Are we alone in the universe? Are there advanced civilisations out there that we could make contact with?
In 1999, researchers at the University of California released a citizen-science program called SETI@Home.
Anyone could sign up and allow SETI [Search for Extra Terrestrial Intelligence] to use their home internet connection when they weren't using their computer. That is, when their screensavers were on.
A million people signed up. Among them were Kurri's Col Maybury, of the Astronomical Society of the Hunter.
The network of computers was used to help astronomers analyse data for suspicious signals. Essentially, they were looking for a hello from aliens. Anyone with a modem could become the person to make history by discovering another civilisation.
Col said the SETI program was essentially a "massive worldwide analytical computer".
That effort came to nought, but the search for extraterrestrial intelligence continues.
Col has been following a mysterious object in a galaxy 500 million light years away.
Scientists are baffled by the object, which transmits signals that reach Earth in a repeating, 16-day pattern.
The signals are known as fast radio bursts [FRBs]. The object sends out bursts for four days before stopping for 12 days and then repeating.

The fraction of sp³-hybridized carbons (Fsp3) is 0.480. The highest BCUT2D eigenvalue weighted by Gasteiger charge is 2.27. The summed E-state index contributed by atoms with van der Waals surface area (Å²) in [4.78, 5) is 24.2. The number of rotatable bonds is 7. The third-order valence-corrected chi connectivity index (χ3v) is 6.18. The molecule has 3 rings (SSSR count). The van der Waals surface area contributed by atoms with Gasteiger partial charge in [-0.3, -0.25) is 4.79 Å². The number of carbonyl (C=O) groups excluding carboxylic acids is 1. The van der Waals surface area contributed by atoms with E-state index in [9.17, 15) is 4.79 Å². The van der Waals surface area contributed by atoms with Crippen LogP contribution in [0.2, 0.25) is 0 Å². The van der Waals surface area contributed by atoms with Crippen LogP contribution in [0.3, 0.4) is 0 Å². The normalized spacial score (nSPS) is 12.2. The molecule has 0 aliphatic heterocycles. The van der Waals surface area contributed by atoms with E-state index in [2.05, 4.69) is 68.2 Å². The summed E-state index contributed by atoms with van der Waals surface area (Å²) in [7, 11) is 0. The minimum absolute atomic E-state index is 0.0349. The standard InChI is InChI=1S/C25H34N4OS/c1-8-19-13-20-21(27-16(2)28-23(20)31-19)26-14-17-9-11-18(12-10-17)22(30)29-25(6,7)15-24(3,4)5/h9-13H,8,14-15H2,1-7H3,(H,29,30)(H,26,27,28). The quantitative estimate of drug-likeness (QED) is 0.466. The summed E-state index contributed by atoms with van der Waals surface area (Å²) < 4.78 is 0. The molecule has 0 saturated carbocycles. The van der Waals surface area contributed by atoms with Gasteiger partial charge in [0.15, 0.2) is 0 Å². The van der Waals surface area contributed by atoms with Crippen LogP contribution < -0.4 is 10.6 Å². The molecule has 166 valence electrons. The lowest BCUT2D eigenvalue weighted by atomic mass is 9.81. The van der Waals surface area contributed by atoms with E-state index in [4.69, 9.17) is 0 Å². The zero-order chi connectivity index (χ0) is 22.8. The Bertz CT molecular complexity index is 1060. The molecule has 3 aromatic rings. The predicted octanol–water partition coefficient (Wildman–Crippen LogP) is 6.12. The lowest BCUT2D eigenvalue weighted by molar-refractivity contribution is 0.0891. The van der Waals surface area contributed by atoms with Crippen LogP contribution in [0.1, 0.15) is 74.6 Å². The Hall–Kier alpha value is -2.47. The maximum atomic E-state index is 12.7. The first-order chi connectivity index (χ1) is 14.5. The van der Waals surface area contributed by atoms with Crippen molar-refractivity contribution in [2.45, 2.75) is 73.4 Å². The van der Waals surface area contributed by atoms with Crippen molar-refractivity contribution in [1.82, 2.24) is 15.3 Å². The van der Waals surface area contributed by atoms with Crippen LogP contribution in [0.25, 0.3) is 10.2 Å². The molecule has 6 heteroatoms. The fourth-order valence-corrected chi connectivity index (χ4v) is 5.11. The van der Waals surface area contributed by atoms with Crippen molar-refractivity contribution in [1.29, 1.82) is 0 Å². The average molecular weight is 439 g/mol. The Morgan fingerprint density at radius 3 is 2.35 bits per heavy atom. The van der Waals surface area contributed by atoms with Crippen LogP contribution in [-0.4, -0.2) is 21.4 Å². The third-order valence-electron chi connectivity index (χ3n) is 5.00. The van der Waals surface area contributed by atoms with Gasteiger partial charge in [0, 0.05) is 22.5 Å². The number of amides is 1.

Scientists recently pinpointed the signals to a spiral galaxy. Researchers hope that tracing the origin of the signal will help determine what caused it.
Col said it could be "tidal interruptions from a black hole".
Or, it could be aliens.
"It is hard to imagine an alien-built transmitter capable of transmitting over such a distance," Col said.
"Anyway, how can we respond to such an enigmatic signal? We humans have been transmitting for only 120 years, so our signals are at best 120 light years away, radiating from our lonely blue planet.
"All our signals are out there - from the radio declaration of world wars I and II, to episodes of Mickey Mouse to Armstrong stepping onto the moon and, more recently, broadcasts about the Covid 19 [coronavirus] epidemic. They're all radiating outwards, diminishing in signal strength as they go."
So, are we alone? Well, with trillions of stars in the universe and 250 billion stars in our Milky Way galaxy alone, Col reckons there's a pretty good chance we're not alone.
But should we be trying to contact aliens? The late Stephen Hawking, in his book A Brief History of Time, said that alerting aliens to our existence was risky. He reckons we should lay low.
Astronomer Jill Tarter, though, argued that any aliens who have survived long enough to communicate and travel across interstellar distances would have evolved a co-operative and non-violent intelligence.
Sticking with Col Maybury's musings, he tells us he's been listening to podcasts of Yuval Noah Harari, the historian, futurist and author of Sapiens.
Col: "It's brilliant the way he can analyse trends, knowledge and the future. But of course, the future will be stranger than we can possibly imagine."
Topics: "We came across a saying the other day that there's no use worrying about the future because life has more imagination than humans."
Col: "Harari says we're all becoming algorithms."
Topics: "OK, now we're worried."